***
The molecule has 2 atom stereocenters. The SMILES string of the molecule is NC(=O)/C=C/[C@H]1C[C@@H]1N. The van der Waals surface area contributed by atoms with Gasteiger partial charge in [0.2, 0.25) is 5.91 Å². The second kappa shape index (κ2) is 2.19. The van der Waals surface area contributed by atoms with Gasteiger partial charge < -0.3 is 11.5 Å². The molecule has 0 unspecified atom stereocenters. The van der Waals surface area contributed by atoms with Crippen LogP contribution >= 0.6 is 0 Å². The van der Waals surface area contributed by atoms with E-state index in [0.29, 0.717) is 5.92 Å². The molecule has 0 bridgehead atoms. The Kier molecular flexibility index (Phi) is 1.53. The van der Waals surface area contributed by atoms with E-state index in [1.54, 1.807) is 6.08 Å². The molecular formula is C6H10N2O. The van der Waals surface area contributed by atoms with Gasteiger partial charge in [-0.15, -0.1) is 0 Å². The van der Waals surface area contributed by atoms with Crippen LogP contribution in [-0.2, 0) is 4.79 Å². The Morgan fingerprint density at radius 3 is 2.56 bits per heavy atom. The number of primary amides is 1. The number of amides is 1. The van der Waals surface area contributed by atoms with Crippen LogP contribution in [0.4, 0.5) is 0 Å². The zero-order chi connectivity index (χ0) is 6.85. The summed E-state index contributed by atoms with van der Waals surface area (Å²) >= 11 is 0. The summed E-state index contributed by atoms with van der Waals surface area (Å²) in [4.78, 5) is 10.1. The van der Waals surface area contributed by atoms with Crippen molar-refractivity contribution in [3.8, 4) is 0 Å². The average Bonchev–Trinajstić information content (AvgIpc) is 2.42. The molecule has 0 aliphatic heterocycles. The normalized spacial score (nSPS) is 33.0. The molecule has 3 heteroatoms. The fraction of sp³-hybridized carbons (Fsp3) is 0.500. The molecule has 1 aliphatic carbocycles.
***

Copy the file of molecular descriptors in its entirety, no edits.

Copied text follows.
The molecule has 2 atom stereocenters. The SMILES string of the molecule is NC(=O)/C=C/[C@H]1C[C@@H]1N. The van der Waals surface area contributed by atoms with Gasteiger partial charge in [0.2, 0.25) is 5.91 Å². The second kappa shape index (κ2) is 2.19. The van der Waals surface area contributed by atoms with Gasteiger partial charge < -0.3 is 11.5 Å². The molecule has 0 unspecified atom stereocenters. The van der Waals surface area contributed by atoms with Crippen LogP contribution >= 0.6 is 0 Å². The van der Waals surface area contributed by atoms with E-state index in [0.29, 0.717) is 5.92 Å². The molecule has 0 bridgehead atoms. The Kier molecular flexibility index (Phi) is 1.53. The van der Waals surface area contributed by atoms with E-state index in [1.54, 1.807) is 6.08 Å². The molecular formula is C6H10N2O. The van der Waals surface area contributed by atoms with Gasteiger partial charge in [-0.15, -0.1) is 0 Å². The van der Waals surface area contributed by atoms with Crippen LogP contribution in [-0.2, 0) is 4.79 Å². The Morgan fingerprint density at radius 3 is 2.56 bits per heavy atom. The number of primary amides is 1. The number of amides is 1. The van der Waals surface area contributed by atoms with Crippen LogP contribution in [0.4, 0.5) is 0 Å². The zero-order chi connectivity index (χ0) is 6.85. The summed E-state index contributed by atoms with van der Waals surface area (Å²) >= 11 is 0. The summed E-state index contributed by atoms with van der Waals surface area (Å²) in [4.78, 5) is 10.1. The van der Waals surface area contributed by atoms with Crippen molar-refractivity contribution in [3.8, 4) is 0 Å². The average Bonchev–Trinajstić information content (AvgIpc) is 2.42. The molecule has 0 aliphatic heterocycles. The normalized spacial score (nSPS) is 33.0. The molecule has 3 heteroatoms. The fraction of sp³-hybridized carbons (Fsp3) is 0.500. The molecule has 1 aliphatic carbocycles.